When we used a dial-up connection to the Internet, security was not a significant problem. With today’s “always on” broadband connections, security has become a major concern. This discussion applies only to broadband connections like DSL or cable modem connections. Many broadband connections come with a router built in to the modem.
If the box that came from the telephone company or cable company has?more than one plug that looks like a wide telephone jack, chances are that you have a built in router.
This is what a?DSL Modem/Router looks like from the back.
To check your computer’s security, go to?Hacker Watch for a free security check.
To secure your computer, the first thing you need is a router. Every router has a hardware firewall. A router is the only device to appear on the Internet, and the router is a dumb device with no important data. Without a router, your computer is on the Internet, and there is important data on it. There are software firewalls but they are not nearly as effective as a routers hardware firewall. The built in firewall in Windows XP is particularly ineffective.
A router is not expensive, and it’s easy to connect. There are two basic types of routers: wired and wireless. A wired router may be purchased for as little as $10, while a wireless router for as little as $30. Every wireless router also has wired connections - usually 4 wired connections. For current prices, check?your local office supply store.
A router connects with standard Ethernet connectors, sometimes called Category 5 Patch Cables. It simply connects between your cable or DSL modem and the computer. Some early modems connected with a USB connector instead of Ethernet. If you have one of these, call your DSL or cable provider and they will replace it. Many DSL modems have both USB and Ethernet connections. If yours is connected with USB but the modem has both USB and Ethernet connectors, you just need to find the original box - there will be an Ethernet cable in it, or you can buy one at any office supply store for about $5.
If you have a cable connection and a wired router, you’re done. If you have DSL, there is one more step.
Since DSL uses your telephone line, there are more than one ISP’s on the line. A DSL connection has to connect to the right ISP. You will have to uninstall the connection software that came with the DSL package and tell the router how to connect. To uninstall the connection software, click on “Start”, click on “Settings”, click on “Control Panel”, click on “Add/Remove Programs”. Find the software that came with DSL modem and remove it. To tell your router how to connect, bring up your web browser (usually Internet Explorer) and go to?192.168.1.1. That is the standard router address. If that address does not work, find the address of your router in the router manual. Also find the router password. You now need to define the connection type. It will be called DSL or PPPoE. Select that type of connection and enter your DSL account name and password from the paperwork that came with your DSL package. You’re done for a wired router.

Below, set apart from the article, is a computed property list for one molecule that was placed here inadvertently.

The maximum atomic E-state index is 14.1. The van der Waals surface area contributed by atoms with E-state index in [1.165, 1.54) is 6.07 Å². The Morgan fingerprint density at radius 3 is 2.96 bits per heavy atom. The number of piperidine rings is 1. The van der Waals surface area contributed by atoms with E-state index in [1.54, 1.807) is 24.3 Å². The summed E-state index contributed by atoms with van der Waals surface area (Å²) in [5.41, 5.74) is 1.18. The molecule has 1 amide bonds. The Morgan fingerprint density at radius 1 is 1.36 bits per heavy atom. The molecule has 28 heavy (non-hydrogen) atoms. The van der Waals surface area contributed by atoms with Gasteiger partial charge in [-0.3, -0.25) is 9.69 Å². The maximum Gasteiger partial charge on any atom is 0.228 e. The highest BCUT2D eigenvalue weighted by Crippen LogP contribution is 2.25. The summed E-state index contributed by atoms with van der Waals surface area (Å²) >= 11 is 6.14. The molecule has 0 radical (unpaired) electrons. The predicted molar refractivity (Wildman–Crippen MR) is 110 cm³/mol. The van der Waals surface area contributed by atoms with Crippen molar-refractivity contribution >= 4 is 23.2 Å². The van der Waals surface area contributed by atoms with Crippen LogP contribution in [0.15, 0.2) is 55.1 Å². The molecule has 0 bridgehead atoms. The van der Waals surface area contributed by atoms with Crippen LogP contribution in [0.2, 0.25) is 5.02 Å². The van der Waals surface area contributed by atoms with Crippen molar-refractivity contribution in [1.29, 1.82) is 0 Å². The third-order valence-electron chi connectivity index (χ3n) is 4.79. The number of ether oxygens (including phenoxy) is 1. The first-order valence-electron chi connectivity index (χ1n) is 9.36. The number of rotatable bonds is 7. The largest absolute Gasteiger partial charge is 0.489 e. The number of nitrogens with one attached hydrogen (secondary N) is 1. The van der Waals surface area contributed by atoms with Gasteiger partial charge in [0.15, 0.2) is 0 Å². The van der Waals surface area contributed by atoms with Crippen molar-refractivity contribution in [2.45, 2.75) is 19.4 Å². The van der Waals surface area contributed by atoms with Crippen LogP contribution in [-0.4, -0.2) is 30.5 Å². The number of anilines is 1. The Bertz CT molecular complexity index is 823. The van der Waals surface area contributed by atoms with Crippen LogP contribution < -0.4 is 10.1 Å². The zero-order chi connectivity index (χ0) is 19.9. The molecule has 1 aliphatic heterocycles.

If you have a wireless router, there is another step.
Since a wireless router broadcasts a signal over the air, it should be secured through encryption. The signal can travel about 300 feet under ideal conditions. Also, the router password should be changed to prevent a hacker from taking over your router. Standard passwords are well known. If you choose not to secure the signal, someone could park in front of your house, and hack into your system or download hours of illegal music and you would be liable.
To secure your wireless router, you need to activate WEP, WPA, WPA2 or encryption. Every router is a bit different, so check the router manual for instructions. You can also turn off wireless operation and use the router as a wired router.
Most people who use the internet know that certain sites are slow, and others are fast. Only some really know why. The reason is, yes you guessed it, too many people overloading the web page, but it goes deeper than that. Your Internet Service Provider is behind the scenes controlling the speed of the internet, they are the reason why this blog loaded so slow. It is not because so many people are reading the interesting articles at Computer Geeks, it is because the ISP only lets the user a certain amount of bandwidth or access to the?web.